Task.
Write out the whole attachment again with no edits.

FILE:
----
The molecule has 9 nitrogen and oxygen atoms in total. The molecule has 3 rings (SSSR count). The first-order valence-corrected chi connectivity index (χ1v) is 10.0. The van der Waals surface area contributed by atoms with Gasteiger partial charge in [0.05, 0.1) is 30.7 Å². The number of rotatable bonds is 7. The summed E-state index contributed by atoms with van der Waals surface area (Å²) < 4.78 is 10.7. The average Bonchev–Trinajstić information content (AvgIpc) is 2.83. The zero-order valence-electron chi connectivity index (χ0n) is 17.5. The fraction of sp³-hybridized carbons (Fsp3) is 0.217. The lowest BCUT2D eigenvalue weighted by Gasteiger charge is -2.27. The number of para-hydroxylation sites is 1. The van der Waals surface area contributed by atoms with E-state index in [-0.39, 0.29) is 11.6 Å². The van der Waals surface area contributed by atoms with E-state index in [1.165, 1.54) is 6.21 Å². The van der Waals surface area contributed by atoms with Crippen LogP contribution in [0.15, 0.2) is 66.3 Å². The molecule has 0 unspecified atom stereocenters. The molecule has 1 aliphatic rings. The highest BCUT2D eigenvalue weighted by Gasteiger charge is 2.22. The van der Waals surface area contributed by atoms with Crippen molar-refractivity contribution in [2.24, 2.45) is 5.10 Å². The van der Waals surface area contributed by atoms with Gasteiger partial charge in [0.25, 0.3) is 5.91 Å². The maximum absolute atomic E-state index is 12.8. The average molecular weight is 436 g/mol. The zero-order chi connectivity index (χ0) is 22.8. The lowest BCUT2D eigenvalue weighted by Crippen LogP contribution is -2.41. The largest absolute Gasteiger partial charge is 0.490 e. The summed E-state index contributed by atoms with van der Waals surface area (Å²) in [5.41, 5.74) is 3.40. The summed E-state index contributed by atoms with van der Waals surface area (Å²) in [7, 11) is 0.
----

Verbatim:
The molecule has 9 nitrogen and oxygen atoms in total. The molecule has 3 rings (SSSR count). The first-order valence-corrected chi connectivity index (χ1v) is 10.0. The van der Waals surface area contributed by atoms with Gasteiger partial charge in [0.05, 0.1) is 30.7 Å². The number of rotatable bonds is 7. The summed E-state index contributed by atoms with van der Waals surface area (Å²) < 4.78 is 10.7. The average Bonchev–Trinajstić information content (AvgIpc) is 2.83. The zero-order valence-electron chi connectivity index (χ0n) is 17.5. The fraction of sp³-hybridized carbons (Fsp3) is 0.217. The lowest BCUT2D eigenvalue weighted by Gasteiger charge is -2.27. The number of para-hydroxylation sites is 1. The van der Waals surface area contributed by atoms with E-state index in [-0.39, 0.29) is 11.6 Å². The van der Waals surface area contributed by atoms with E-state index in [1.165, 1.54) is 6.21 Å². The van der Waals surface area contributed by atoms with Crippen LogP contribution in [0.15, 0.2) is 66.3 Å². The molecule has 0 unspecified atom stereocenters. The molecule has 1 aliphatic rings. The highest BCUT2D eigenvalue weighted by Gasteiger charge is 2.22. The van der Waals surface area contributed by atoms with Crippen molar-refractivity contribution in [2.24, 2.45) is 5.10 Å². The van der Waals surface area contributed by atoms with Gasteiger partial charge in [0.25, 0.3) is 5.91 Å². The maximum absolute atomic E-state index is 12.8. The average molecular weight is 436 g/mol. The zero-order chi connectivity index (χ0) is 22.8. The lowest BCUT2D eigenvalue weighted by Crippen LogP contribution is -2.41. The largest absolute Gasteiger partial charge is 0.490 e. The summed E-state index contributed by atoms with van der Waals surface area (Å²) in [5.41, 5.74) is 3.40. The summed E-state index contributed by atoms with van der Waals surface area (Å²) in [7, 11) is 0.